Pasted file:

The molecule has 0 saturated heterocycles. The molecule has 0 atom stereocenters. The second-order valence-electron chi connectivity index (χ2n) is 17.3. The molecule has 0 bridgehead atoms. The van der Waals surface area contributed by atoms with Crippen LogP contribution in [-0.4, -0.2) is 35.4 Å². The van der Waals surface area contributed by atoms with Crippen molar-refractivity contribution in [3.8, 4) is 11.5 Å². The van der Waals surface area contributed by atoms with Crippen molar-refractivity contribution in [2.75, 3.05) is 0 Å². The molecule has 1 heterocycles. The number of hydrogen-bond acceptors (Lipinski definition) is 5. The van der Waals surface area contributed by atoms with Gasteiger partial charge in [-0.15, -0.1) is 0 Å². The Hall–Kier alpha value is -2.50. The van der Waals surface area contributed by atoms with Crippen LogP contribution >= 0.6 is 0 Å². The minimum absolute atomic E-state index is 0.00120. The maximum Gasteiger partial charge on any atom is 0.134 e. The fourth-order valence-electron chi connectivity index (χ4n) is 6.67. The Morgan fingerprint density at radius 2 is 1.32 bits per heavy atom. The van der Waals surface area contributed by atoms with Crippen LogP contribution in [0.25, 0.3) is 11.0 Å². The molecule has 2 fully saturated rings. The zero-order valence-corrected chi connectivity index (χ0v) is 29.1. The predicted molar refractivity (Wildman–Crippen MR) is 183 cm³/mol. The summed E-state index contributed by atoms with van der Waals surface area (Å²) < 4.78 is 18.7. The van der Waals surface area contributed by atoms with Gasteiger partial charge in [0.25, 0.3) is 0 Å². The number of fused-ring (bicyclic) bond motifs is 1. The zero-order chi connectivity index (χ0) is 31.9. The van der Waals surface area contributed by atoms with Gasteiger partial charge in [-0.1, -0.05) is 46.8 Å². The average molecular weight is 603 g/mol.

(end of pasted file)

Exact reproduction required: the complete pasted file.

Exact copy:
The molecule has 0 saturated heterocycles. The molecule has 0 atom stereocenters. The second-order valence-electron chi connectivity index (χ2n) is 17.3. The molecule has 0 bridgehead atoms. The van der Waals surface area contributed by atoms with Crippen LogP contribution in [-0.4, -0.2) is 35.4 Å². The van der Waals surface area contributed by atoms with Crippen molar-refractivity contribution in [3.8, 4) is 11.5 Å². The van der Waals surface area contributed by atoms with Crippen molar-refractivity contribution in [2.75, 3.05) is 0 Å². The molecule has 1 heterocycles. The number of hydrogen-bond acceptors (Lipinski definition) is 5. The van der Waals surface area contributed by atoms with Gasteiger partial charge in [-0.15, -0.1) is 0 Å². The Hall–Kier alpha value is -2.50. The van der Waals surface area contributed by atoms with Crippen LogP contribution >= 0.6 is 0 Å². The minimum absolute atomic E-state index is 0.00120. The maximum Gasteiger partial charge on any atom is 0.134 e. The fourth-order valence-electron chi connectivity index (χ4n) is 6.67. The Morgan fingerprint density at radius 2 is 1.32 bits per heavy atom. The van der Waals surface area contributed by atoms with Crippen LogP contribution in [0.25, 0.3) is 11.0 Å². The molecule has 2 fully saturated rings. The zero-order valence-corrected chi connectivity index (χ0v) is 29.1. The predicted molar refractivity (Wildman–Crippen MR) is 183 cm³/mol. The summed E-state index contributed by atoms with van der Waals surface area (Å²) < 4.78 is 18.7. The van der Waals surface area contributed by atoms with Gasteiger partial charge in [0.25, 0.3) is 0 Å². The number of fused-ring (bicyclic) bond motifs is 1. The zero-order chi connectivity index (χ0) is 31.9. The van der Waals surface area contributed by atoms with Gasteiger partial charge in [-0.1, -0.05) is 46.8 Å². The average molecular weight is 603 g/mol.